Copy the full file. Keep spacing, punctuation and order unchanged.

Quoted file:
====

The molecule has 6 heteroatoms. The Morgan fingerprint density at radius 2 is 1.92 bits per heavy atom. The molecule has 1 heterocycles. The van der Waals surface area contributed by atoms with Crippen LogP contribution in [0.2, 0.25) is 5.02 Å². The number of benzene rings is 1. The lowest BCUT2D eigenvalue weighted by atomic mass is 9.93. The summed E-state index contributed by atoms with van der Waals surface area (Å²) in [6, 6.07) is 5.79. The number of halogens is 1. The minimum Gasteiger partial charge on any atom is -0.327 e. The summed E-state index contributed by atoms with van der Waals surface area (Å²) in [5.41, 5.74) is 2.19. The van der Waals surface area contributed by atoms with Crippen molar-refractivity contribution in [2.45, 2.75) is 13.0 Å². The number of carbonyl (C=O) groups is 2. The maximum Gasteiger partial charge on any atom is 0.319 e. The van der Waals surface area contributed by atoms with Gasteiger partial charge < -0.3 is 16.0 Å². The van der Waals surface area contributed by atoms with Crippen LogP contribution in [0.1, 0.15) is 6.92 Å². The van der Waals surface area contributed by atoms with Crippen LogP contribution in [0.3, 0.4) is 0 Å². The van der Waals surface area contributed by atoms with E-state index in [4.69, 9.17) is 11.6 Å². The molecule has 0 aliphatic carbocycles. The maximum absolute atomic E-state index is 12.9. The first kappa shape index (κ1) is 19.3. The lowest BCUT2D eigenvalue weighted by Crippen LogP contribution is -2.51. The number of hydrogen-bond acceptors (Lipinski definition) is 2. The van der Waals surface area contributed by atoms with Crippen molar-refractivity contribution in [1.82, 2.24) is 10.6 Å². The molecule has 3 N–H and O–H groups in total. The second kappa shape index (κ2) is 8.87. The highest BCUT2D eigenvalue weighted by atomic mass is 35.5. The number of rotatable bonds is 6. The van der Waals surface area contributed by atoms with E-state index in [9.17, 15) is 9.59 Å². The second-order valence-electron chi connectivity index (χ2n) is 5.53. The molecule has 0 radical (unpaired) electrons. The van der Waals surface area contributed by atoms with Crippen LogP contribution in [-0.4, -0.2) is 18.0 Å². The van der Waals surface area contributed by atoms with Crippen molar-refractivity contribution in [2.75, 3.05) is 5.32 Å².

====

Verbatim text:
The molecule has 6 heteroatoms. The Morgan fingerprint density at radius 2 is 1.92 bits per heavy atom. The molecule has 1 heterocycles. The van der Waals surface area contributed by atoms with Crippen LogP contribution in [0.2, 0.25) is 5.02 Å². The number of benzene rings is 1. The lowest BCUT2D eigenvalue weighted by atomic mass is 9.93. The summed E-state index contributed by atoms with van der Waals surface area (Å²) in [6, 6.07) is 5.79. The number of halogens is 1. The minimum Gasteiger partial charge on any atom is -0.327 e. The summed E-state index contributed by atoms with van der Waals surface area (Å²) in [5.41, 5.74) is 2.19. The van der Waals surface area contributed by atoms with Crippen molar-refractivity contribution in [2.45, 2.75) is 13.0 Å². The number of carbonyl (C=O) groups is 2. The maximum Gasteiger partial charge on any atom is 0.319 e. The van der Waals surface area contributed by atoms with Gasteiger partial charge < -0.3 is 16.0 Å². The van der Waals surface area contributed by atoms with Crippen LogP contribution in [0.1, 0.15) is 6.92 Å². The van der Waals surface area contributed by atoms with Crippen LogP contribution in [0.3, 0.4) is 0 Å². The van der Waals surface area contributed by atoms with E-state index in [4.69, 9.17) is 11.6 Å². The molecule has 0 aliphatic carbocycles. The maximum absolute atomic E-state index is 12.9. The first kappa shape index (κ1) is 19.3. The lowest BCUT2D eigenvalue weighted by Crippen LogP contribution is -2.51. The number of hydrogen-bond acceptors (Lipinski definition) is 2. The van der Waals surface area contributed by atoms with Crippen molar-refractivity contribution in [1.82, 2.24) is 10.6 Å². The molecule has 3 N–H and O–H groups in total. The second kappa shape index (κ2) is 8.87. The highest BCUT2D eigenvalue weighted by atomic mass is 35.5. The number of rotatable bonds is 6. The van der Waals surface area contributed by atoms with E-state index in [9.17, 15) is 9.59 Å². The second-order valence-electron chi connectivity index (χ2n) is 5.53. The molecule has 0 radical (unpaired) electrons. The van der Waals surface area contributed by atoms with Crippen LogP contribution in [-0.4, -0.2) is 18.0 Å². The van der Waals surface area contributed by atoms with Crippen molar-refractivity contribution in [2.75, 3.05) is 5.32 Å².